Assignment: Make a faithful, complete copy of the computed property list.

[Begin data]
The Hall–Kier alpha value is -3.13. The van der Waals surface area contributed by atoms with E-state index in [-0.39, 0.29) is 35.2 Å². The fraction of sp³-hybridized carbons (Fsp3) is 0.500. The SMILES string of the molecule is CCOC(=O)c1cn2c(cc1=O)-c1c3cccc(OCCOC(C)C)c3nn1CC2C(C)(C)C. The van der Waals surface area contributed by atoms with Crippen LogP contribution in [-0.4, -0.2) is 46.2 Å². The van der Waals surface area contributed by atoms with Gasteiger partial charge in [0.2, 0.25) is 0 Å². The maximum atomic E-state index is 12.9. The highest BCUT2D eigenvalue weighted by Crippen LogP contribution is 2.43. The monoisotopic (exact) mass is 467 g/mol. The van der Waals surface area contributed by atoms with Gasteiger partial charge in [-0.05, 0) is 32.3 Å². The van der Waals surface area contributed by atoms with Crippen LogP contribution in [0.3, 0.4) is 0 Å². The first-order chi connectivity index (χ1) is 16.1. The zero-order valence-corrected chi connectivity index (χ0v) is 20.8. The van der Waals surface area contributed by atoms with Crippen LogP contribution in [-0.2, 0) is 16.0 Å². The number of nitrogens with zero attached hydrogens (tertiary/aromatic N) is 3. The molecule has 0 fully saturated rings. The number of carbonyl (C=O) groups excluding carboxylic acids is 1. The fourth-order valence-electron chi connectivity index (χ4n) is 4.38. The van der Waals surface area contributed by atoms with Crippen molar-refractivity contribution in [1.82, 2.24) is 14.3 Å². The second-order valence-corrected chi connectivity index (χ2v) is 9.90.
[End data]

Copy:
The Hall–Kier alpha value is -3.13. The van der Waals surface area contributed by atoms with E-state index in [-0.39, 0.29) is 35.2 Å². The fraction of sp³-hybridized carbons (Fsp3) is 0.500. The SMILES string of the molecule is CCOC(=O)c1cn2c(cc1=O)-c1c3cccc(OCCOC(C)C)c3nn1CC2C(C)(C)C. The van der Waals surface area contributed by atoms with Crippen LogP contribution in [-0.4, -0.2) is 46.2 Å². The van der Waals surface area contributed by atoms with Gasteiger partial charge in [0.2, 0.25) is 0 Å². The maximum atomic E-state index is 12.9. The highest BCUT2D eigenvalue weighted by Crippen LogP contribution is 2.43. The monoisotopic (exact) mass is 467 g/mol. The van der Waals surface area contributed by atoms with Gasteiger partial charge in [-0.05, 0) is 32.3 Å². The van der Waals surface area contributed by atoms with Crippen LogP contribution in [0.3, 0.4) is 0 Å². The first-order chi connectivity index (χ1) is 16.1. The zero-order valence-corrected chi connectivity index (χ0v) is 20.8. The van der Waals surface area contributed by atoms with Crippen LogP contribution in [-0.2, 0) is 16.0 Å². The number of nitrogens with zero attached hydrogens (tertiary/aromatic N) is 3. The molecule has 0 fully saturated rings. The number of carbonyl (C=O) groups excluding carboxylic acids is 1. The fourth-order valence-electron chi connectivity index (χ4n) is 4.38. The van der Waals surface area contributed by atoms with Crippen molar-refractivity contribution in [1.82, 2.24) is 14.3 Å². The second-order valence-corrected chi connectivity index (χ2v) is 9.90.